Friday April 27, 2018
The other night Keith shared a story about the evening before our first trip out to a village. While he laid in bed on Sunday evening, many thoughts flooded his head. To ease his mind Keith opened his bible. Incidentally he flipped his bible open to James 1:22 which reads, “Do not merely listen to the word, and so deceive yourselves. Do what it says.” Upon reflection of the past five days servicing five different mountain villages, Sus Manos can happily say that we have been doers of God’s word.
Yesterday we visited the village of Capiro in Comayagua. As this was the largest village of the week, we had all had mentally prepared for the day ahead of us. A local cement company sponsors this particular village, which was evident in the overall development seen within this village. The schools were well established and posters of class representative elections hung on the outside of each classroom. There was a playground with swings and slides. These structures were created out of metal, some with notable rusting, and the children’s excitement and laughter while in the playground could be heard within each of our clinics. It is worth mentioning that while village residents who work for the cement company receive benefits such as healthcare, their families unfortunately do not. Thus, Sus Manos had the pleasure of caring for multiple large families (many with young mothers). Carlos, our team’s co-leader, gave his cross necklace away to a young single mother who, in addition to having four children of her own, was currently pregnant and was also raising a cousin of hers. Martha gave her cross necklace to a young man with cancer who’d recently undergone chemotherapy and radiation therapy. Despite all that he’d been through, this young man was still able to smile and was very appreciative of the care he’d received in our clinic that day.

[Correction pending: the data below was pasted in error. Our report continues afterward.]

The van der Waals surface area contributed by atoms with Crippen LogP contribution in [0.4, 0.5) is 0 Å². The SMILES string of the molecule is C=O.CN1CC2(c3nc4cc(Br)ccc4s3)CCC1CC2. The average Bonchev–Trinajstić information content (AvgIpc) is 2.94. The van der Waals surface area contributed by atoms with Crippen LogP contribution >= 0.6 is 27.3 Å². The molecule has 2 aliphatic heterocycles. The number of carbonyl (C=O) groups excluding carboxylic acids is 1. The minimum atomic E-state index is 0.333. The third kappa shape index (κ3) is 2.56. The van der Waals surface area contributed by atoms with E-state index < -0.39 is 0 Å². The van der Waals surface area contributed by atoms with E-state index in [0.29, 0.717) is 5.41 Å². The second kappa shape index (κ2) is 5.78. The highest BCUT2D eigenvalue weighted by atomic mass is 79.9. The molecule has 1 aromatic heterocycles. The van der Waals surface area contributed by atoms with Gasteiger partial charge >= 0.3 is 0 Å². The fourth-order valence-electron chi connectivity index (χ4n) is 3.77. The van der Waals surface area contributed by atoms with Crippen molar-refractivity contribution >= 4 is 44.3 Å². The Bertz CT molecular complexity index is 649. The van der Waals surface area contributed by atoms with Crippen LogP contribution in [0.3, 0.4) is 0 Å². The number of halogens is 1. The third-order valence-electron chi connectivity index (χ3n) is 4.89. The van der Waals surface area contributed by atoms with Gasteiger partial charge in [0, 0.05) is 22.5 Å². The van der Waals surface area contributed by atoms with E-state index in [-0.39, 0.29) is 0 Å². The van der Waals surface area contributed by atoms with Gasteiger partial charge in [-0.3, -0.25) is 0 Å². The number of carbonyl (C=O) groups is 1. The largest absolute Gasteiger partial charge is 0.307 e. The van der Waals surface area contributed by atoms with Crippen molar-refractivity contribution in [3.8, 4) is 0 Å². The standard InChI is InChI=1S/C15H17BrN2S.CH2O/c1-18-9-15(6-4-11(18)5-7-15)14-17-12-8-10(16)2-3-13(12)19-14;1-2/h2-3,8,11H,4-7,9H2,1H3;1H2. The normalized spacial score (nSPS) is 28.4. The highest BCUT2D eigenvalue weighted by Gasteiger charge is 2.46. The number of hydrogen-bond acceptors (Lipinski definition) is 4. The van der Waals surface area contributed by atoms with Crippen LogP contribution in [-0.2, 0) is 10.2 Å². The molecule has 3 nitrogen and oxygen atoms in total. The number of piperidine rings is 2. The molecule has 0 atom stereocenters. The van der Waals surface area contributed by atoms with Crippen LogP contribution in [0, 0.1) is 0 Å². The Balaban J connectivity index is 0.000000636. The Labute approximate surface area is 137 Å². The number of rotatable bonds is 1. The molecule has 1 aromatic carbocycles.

Today we visited the final village. This village, Los Aguajes, has been seen by the FOBF for the past four years. Shaun spoke of a noticeable improvement in the community when compared to last year’s visit. Shaun also took it upon himself to take family photos of the villagers today (which Nury has done at the different villager throughout the week), after which he’d print them out using a mobile photo printer and give them back to the villagers as a gift. After returning home from this final venture, the team took a moment to review the total amount of patients seen in each clinic throughout the week, which are listed below:
- General: 1015
- Vitamins: 907
- Anti-Parasitic: 758
- Fluoride: 184
- Vision: 593
- Dental: 79 (with 101 extractions)
There were also 111 total referrals this week. Of note, the dental clinic performed significantly less extractions this year when compared to last, which can be interpreted as an overall improvement in the dental hygiene of some of our villagers.
A common denominator among each one of the villages seen this week is the strength of bonds in the community. As Keith mentioned tonight, there was a certain camaraderie among mutual members of these villages. It was an incredible thing to see that these villagers, who go without so much, still have such strong love for each other.
To all those who have supported us, we thank you. We’ve given quality care to these communities. We’ve met many wonderful individuals, and we’ve made many children smile. We’ve shared love with the mountain villagers of Honduras. And we could not have done this without the support of the FOBF staff (both at home and on-site), the support of each other, and the support of each one of you. We ask that you keep these Honduran citizens in your thoughts and prayers, for we will be doing the same. The challenges experienced by these populations, such as the ones discussed in my own and others’ journal entries, do not vanish once we return home. The sustainability that we wish for these villages does not come overnight. The Honduran people need our continued support, and we have an immense appreciation for all those who allowed us to play a role in giving back to these communities. Thank you for helping us help these people.